3. Diatryma says

    I would (repeatedly) prepare Sunday breakfast as a surprise for my parents and not let anyone enter the kitchen (where we usually had breakfast) until EVERYONE was ready…

  4. says

    Well, there was the time I nearly electrocuted myself because I didn’t *quite* understand how grounding worked…

  5. Ana says

    Gosh was I terrible.
    For starters, I had horrible nightmares and sleep paralysis including hallucinations (which I only figured out recently and I think were triggered by my sister’s sinusitis. It’s pretty hard to get a good night’s sleep when sharing a room with someone who snores like a fucking TRAIN), which meant screaming for my mother (because I was often unable to move, so I couldn’t even go silently to her room). She’d go get me and put me on her bed with her, where I’d proceed to sleep heavenly while kicking around all night. This went on for years before my sister got surgery.
    Then there was the dyslexia, which made me say the most awful things when I meant something else entirely. Like when I was 4 and went to a huge birthday party of some friend of my sister’s, with about 50 people my parents hardly knew. My parents dropped us off and then went to get us at night, and I wanted to tell them I had eaten so much I didn’t think I could go to sleep. Instead, I screamed at the top of my lungs “Mum, the party was great! I ate so much, for the first time I won’t go to bed hungry!”. Her mortified look is etched in my memory until this day.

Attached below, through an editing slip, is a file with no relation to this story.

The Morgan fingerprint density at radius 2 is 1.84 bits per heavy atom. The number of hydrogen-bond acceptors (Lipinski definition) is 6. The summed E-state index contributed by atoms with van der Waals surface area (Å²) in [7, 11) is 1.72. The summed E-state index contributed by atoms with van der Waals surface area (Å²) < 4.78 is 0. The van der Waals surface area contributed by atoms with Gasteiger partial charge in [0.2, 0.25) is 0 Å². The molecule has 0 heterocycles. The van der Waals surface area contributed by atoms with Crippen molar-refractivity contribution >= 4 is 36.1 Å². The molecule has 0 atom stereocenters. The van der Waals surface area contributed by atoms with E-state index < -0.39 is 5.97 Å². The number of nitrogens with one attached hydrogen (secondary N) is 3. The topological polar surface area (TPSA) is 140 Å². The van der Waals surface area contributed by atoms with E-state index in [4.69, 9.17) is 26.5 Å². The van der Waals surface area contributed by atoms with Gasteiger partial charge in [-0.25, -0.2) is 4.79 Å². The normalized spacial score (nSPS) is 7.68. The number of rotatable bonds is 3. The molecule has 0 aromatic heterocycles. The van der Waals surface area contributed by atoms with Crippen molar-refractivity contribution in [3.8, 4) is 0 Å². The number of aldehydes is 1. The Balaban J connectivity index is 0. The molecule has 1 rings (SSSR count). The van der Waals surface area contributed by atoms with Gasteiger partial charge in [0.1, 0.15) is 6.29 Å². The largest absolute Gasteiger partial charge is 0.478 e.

Also, unlike everyone else I know, me and my sis actually used to think my mother was the ugliest woman alive, which we told her quite often. We made fun of her nose (she got her revenge: we both inherited it), her hazel eyes, everything. And mind you, my mum is actually pretty attractive, I now have no idea why we always thought the opposite, but we honestly did.

  6. says